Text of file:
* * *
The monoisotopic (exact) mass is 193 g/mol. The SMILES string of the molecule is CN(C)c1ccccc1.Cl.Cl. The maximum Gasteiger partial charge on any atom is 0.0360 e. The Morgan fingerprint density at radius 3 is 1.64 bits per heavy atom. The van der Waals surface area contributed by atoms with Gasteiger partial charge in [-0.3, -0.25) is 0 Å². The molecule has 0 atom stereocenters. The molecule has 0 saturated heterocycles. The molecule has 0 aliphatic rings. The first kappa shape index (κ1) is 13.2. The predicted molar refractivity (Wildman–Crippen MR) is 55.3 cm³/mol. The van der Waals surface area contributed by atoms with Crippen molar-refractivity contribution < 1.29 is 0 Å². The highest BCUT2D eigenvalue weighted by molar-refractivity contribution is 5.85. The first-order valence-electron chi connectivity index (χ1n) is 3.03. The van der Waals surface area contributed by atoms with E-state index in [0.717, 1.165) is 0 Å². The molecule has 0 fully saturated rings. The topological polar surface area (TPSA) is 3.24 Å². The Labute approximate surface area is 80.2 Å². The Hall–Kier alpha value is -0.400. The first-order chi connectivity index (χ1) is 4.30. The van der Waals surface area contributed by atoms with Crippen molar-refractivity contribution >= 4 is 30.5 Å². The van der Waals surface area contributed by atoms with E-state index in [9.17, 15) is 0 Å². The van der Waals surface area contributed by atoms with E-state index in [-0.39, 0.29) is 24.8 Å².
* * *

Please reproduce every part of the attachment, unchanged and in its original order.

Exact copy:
The monoisotopic (exact) mass is 193 g/mol. The SMILES string of the molecule is CN(C)c1ccccc1.Cl.Cl. The maximum Gasteiger partial charge on any atom is 0.0360 e. The Morgan fingerprint density at radius 3 is 1.64 bits per heavy atom. The van der Waals surface area contributed by atoms with Gasteiger partial charge in [-0.3, -0.25) is 0 Å². The molecule has 0 atom stereocenters. The molecule has 0 saturated heterocycles. The molecule has 0 aliphatic rings. The first kappa shape index (κ1) is 13.2. The predicted molar refractivity (Wildman–Crippen MR) is 55.3 cm³/mol. The van der Waals surface area contributed by atoms with Crippen molar-refractivity contribution < 1.29 is 0 Å². The highest BCUT2D eigenvalue weighted by molar-refractivity contribution is 5.85. The first-order valence-electron chi connectivity index (χ1n) is 3.03. The van der Waals surface area contributed by atoms with E-state index in [0.717, 1.165) is 0 Å². The molecule has 0 fully saturated rings. The topological polar surface area (TPSA) is 3.24 Å². The Labute approximate surface area is 80.2 Å². The Hall–Kier alpha value is -0.400. The first-order chi connectivity index (χ1) is 4.30. The van der Waals surface area contributed by atoms with Crippen molar-refractivity contribution >= 4 is 30.5 Å². The van der Waals surface area contributed by atoms with E-state index in [9.17, 15) is 0 Å². The van der Waals surface area contributed by atoms with E-state index in [-0.39, 0.29) is 24.8 Å².